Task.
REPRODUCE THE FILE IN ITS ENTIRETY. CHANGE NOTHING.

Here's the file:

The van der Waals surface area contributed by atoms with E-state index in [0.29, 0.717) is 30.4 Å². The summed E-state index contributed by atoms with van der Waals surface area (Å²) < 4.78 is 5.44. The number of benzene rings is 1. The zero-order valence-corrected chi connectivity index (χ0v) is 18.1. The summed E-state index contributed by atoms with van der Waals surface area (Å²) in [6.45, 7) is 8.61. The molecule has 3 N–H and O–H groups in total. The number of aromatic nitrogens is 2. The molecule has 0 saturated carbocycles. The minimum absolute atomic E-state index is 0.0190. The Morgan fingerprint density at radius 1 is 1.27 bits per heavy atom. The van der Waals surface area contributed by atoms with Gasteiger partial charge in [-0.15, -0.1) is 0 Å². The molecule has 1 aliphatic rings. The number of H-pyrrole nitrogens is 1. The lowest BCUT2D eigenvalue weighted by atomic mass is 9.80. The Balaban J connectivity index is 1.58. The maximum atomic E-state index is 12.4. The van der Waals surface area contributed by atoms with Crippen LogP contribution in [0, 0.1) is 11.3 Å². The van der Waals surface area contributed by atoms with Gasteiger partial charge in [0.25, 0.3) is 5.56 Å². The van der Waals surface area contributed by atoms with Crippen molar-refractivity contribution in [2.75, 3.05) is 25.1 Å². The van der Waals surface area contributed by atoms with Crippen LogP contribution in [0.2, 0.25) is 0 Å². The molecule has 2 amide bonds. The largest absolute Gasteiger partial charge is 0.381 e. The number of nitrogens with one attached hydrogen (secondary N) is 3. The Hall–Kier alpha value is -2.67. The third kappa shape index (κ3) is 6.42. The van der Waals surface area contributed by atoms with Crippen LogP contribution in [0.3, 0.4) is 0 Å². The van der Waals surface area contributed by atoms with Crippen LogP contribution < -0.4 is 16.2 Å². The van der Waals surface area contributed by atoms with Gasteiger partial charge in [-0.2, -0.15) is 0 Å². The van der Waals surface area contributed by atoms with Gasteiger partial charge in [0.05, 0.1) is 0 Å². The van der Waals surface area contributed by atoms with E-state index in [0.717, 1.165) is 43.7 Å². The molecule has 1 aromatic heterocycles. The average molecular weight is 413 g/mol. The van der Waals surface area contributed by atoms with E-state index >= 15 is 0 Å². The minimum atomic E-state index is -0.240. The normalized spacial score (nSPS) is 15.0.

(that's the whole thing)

The van der Waals surface area contributed by atoms with E-state index in [0.29, 0.717) is 30.4 Å². The summed E-state index contributed by atoms with van der Waals surface area (Å²) < 4.78 is 5.44. The number of benzene rings is 1. The zero-order valence-corrected chi connectivity index (χ0v) is 18.1. The summed E-state index contributed by atoms with van der Waals surface area (Å²) in [6.45, 7) is 8.61. The molecule has 3 N–H and O–H groups in total. The number of aromatic nitrogens is 2. The molecule has 0 saturated carbocycles. The minimum absolute atomic E-state index is 0.0190. The Morgan fingerprint density at radius 1 is 1.27 bits per heavy atom. The van der Waals surface area contributed by atoms with Gasteiger partial charge in [-0.15, -0.1) is 0 Å². The molecule has 1 aliphatic rings. The number of H-pyrrole nitrogens is 1. The lowest BCUT2D eigenvalue weighted by atomic mass is 9.80. The Balaban J connectivity index is 1.58. The maximum atomic E-state index is 12.4. The van der Waals surface area contributed by atoms with Crippen LogP contribution in [0, 0.1) is 11.3 Å². The van der Waals surface area contributed by atoms with Gasteiger partial charge in [0.25, 0.3) is 5.56 Å². The van der Waals surface area contributed by atoms with Crippen molar-refractivity contribution in [2.75, 3.05) is 25.1 Å². The van der Waals surface area contributed by atoms with Crippen LogP contribution in [0.2, 0.25) is 0 Å². The molecule has 2 amide bonds. The largest absolute Gasteiger partial charge is 0.381 e. The number of nitrogens with one attached hydrogen (secondary N) is 3. The Hall–Kier alpha value is -2.67. The third kappa shape index (κ3) is 6.42. The van der Waals surface area contributed by atoms with Crippen LogP contribution in [0.3, 0.4) is 0 Å². The van der Waals surface area contributed by atoms with Crippen LogP contribution < -0.4 is 16.2 Å². The van der Waals surface area contributed by atoms with Gasteiger partial charge in [-0.2, -0.15) is 0 Å². The van der Waals surface area contributed by atoms with Gasteiger partial charge in [0.05, 0.1) is 0 Å². The van der Waals surface area contributed by atoms with E-state index in [0.717, 1.165) is 43.7 Å². The molecule has 1 aromatic heterocycles. The average molecular weight is 413 g/mol. The van der Waals surface area contributed by atoms with E-state index >= 15 is 0 Å². The minimum atomic E-state index is -0.240. The normalized spacial score (nSPS) is 15.0.